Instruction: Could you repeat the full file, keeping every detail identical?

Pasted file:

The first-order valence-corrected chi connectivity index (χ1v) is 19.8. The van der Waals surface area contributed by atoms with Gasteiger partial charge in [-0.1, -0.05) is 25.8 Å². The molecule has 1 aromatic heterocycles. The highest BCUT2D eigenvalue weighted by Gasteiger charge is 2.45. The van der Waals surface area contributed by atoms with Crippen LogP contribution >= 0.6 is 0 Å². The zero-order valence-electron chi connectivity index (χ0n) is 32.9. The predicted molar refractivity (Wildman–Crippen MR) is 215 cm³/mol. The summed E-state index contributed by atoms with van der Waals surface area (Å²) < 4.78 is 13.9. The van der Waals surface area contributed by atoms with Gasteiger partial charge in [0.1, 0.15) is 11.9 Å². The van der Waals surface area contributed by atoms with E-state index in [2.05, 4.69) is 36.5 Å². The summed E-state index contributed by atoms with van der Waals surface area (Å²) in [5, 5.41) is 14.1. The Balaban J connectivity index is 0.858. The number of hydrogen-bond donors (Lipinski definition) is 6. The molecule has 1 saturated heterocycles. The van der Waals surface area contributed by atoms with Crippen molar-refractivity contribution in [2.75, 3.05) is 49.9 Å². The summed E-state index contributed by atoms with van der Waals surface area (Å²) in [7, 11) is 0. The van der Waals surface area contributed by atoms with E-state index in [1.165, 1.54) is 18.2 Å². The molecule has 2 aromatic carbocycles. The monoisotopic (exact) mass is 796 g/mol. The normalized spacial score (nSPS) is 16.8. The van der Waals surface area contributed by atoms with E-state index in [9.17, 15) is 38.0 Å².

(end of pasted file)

The first-order valence-corrected chi connectivity index (χ1v) is 19.8. The van der Waals surface area contributed by atoms with Gasteiger partial charge in [-0.1, -0.05) is 25.8 Å². The molecule has 1 aromatic heterocycles. The highest BCUT2D eigenvalue weighted by Gasteiger charge is 2.45. The van der Waals surface area contributed by atoms with Crippen LogP contribution >= 0.6 is 0 Å². The zero-order valence-electron chi connectivity index (χ0n) is 32.9. The predicted molar refractivity (Wildman–Crippen MR) is 215 cm³/mol. The summed E-state index contributed by atoms with van der Waals surface area (Å²) < 4.78 is 13.9. The van der Waals surface area contributed by atoms with Gasteiger partial charge in [0.1, 0.15) is 11.9 Å². The van der Waals surface area contributed by atoms with E-state index in [2.05, 4.69) is 36.5 Å². The summed E-state index contributed by atoms with van der Waals surface area (Å²) in [5, 5.41) is 14.1. The Balaban J connectivity index is 0.858. The number of hydrogen-bond donors (Lipinski definition) is 6. The molecule has 1 saturated heterocycles. The van der Waals surface area contributed by atoms with Crippen molar-refractivity contribution in [2.75, 3.05) is 49.9 Å². The summed E-state index contributed by atoms with van der Waals surface area (Å²) in [7, 11) is 0. The van der Waals surface area contributed by atoms with E-state index in [1.165, 1.54) is 18.2 Å². The molecule has 2 aromatic carbocycles. The monoisotopic (exact) mass is 796 g/mol. The normalized spacial score (nSPS) is 16.8. The van der Waals surface area contributed by atoms with E-state index in [9.17, 15) is 38.0 Å².